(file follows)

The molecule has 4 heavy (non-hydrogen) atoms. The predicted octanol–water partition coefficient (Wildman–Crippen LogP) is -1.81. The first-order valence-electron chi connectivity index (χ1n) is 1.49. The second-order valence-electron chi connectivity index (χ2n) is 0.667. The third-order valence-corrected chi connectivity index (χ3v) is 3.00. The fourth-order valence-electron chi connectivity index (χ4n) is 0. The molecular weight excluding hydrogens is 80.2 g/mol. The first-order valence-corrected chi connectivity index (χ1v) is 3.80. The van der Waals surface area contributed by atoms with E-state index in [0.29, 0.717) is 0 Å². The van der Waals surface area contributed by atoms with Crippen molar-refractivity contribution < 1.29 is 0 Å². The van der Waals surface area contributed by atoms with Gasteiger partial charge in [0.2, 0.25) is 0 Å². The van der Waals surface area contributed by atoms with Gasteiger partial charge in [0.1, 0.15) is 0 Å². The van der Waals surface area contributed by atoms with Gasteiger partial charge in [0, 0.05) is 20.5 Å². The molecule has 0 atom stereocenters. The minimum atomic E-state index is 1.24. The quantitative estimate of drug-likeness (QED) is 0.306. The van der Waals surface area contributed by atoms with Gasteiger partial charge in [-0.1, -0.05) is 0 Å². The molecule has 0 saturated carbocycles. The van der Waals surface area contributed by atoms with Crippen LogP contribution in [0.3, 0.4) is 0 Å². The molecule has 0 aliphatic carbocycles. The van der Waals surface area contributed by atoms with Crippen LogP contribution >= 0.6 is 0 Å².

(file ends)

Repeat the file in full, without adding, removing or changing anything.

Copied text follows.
The molecule has 4 heavy (non-hydrogen) atoms. The predicted octanol–water partition coefficient (Wildman–Crippen LogP) is -1.81. The first-order valence-electron chi connectivity index (χ1n) is 1.49. The second-order valence-electron chi connectivity index (χ2n) is 0.667. The third-order valence-corrected chi connectivity index (χ3v) is 3.00. The fourth-order valence-electron chi connectivity index (χ4n) is 0. The molecular weight excluding hydrogens is 80.2 g/mol. The first-order valence-corrected chi connectivity index (χ1v) is 3.80. The van der Waals surface area contributed by atoms with E-state index in [0.29, 0.717) is 0 Å². The van der Waals surface area contributed by atoms with Crippen molar-refractivity contribution < 1.29 is 0 Å². The van der Waals surface area contributed by atoms with Gasteiger partial charge in [0.2, 0.25) is 0 Å². The van der Waals surface area contributed by atoms with Gasteiger partial charge in [0.1, 0.15) is 0 Å². The van der Waals surface area contributed by atoms with Gasteiger partial charge in [0, 0.05) is 20.5 Å². The molecule has 0 atom stereocenters. The minimum atomic E-state index is 1.24. The quantitative estimate of drug-likeness (QED) is 0.306. The van der Waals surface area contributed by atoms with Gasteiger partial charge in [-0.1, -0.05) is 0 Å². The molecule has 0 saturated carbocycles. The van der Waals surface area contributed by atoms with Crippen LogP contribution in [0.3, 0.4) is 0 Å². The molecule has 0 aliphatic carbocycles. The van der Waals surface area contributed by atoms with Crippen LogP contribution >= 0.6 is 0 Å².